Portland is the latest guinea pig for a hot new mode of transportation: electric scooters. On May 29, the Portland Bureau of Transportation sent a letter to five different e-scooter companies—LimeBike, Bird, Spin, Skip, and Goat (these are the kind of names scooter companies have, evidently)—announcing plans for a 120-day pilot project that started last week. The project puts as many as 2,500 scooters on the street, each available for app-enabled checkout for a spin around town.

Elsewhere, e-scooter programs have been controversial at best, utter train wrecks at worst. In San Francisco this past March, residents woke up to hundreds of Bird, Spin, and LimeBike scooters parked all around the city—blocking bike lanes, wheelchair ramps, and sidewalks. (Unlike, say, Biketown bikes, e-scooters typically can be left leaning or lying on sidewalks.) The city responded by issuing cease-and-desist letters and starting an official pilot program, requiring companies to get permits to continue operation.

“We’re taking a deliberate and proactive approach,” says Dylan Rivera, a PBOT spokesperson, “to make sure that if these companies offer e-scooters in Portland, it’s done in a way that protects public safety and public access.”

The bureau requires participating companies to report on and mitigate effects on pedestrian safety and access for people with disabilities, as well as provide anonymized data about trip origin, destination, and length. However, some of the biggest hurdles have yet to be solved. Oregon state law requires e-scooter riders wear helmets and stick to roadways and bike lanes—not sidewalks. If other cities’ experiences are any indication, many riders—especially uninformed tourists—will fail to follow these guidelines.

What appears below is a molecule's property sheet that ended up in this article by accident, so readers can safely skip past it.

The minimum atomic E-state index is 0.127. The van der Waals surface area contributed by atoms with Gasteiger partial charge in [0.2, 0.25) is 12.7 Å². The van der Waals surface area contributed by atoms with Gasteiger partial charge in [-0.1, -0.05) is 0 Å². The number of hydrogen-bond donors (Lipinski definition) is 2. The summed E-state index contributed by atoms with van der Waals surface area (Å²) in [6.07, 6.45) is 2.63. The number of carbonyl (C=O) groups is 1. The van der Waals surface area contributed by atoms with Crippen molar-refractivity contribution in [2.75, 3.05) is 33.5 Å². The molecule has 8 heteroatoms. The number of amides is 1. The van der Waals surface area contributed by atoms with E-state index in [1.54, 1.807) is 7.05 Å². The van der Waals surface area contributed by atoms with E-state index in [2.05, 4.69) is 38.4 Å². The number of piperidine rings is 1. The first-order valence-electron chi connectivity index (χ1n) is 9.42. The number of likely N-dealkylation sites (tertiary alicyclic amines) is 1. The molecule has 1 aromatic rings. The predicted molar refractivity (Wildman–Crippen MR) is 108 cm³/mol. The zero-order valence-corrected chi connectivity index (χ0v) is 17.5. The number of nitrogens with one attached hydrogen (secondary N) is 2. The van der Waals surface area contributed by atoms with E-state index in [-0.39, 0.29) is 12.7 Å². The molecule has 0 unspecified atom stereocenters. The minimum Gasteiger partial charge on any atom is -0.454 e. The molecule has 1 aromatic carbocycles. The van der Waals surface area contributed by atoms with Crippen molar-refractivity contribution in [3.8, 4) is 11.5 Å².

“We’re trying to think through enforcement,” says Rivera, “whether it’s police, parking enforcement officers, or the PBOT.”

Even with the obvious risks and complexities, there are potential upsides. Sanjay Dastoor, the CEO of Skip Scooters, hopes the program will make a dent in Portland’s increasingly nightmarish daily traffic.

“A scooter sharing program can relieve some of the pressure [of congestion],” explains Dastoor. “And we’re creating jobs locally for managing the fleet and rider support. It improves the community.”

Data provided by the companies and feedback from the community will determine whether PBOT approves further e-scooter programs after the four-month trial run. In the meantime, riders, STAY OFF THE SIDEWALKS!

By the Numbers

Nov 20

Date the city’s 4-month pilot program ends

15 mph

Top allowable speed

16

Minimum age of riders

20% 

Share of fleet required to be in East Portland

$1.60

Average cost, for the user, of a 1-mile trip

$6–8

Average cost of a 1-mile Uber/Lyft trip

20–30

Average range (in miles) of an electric scooter on a single charge

2,500

Total scooters allowed during the pilot project—compared to 1,000 Biketown bikes

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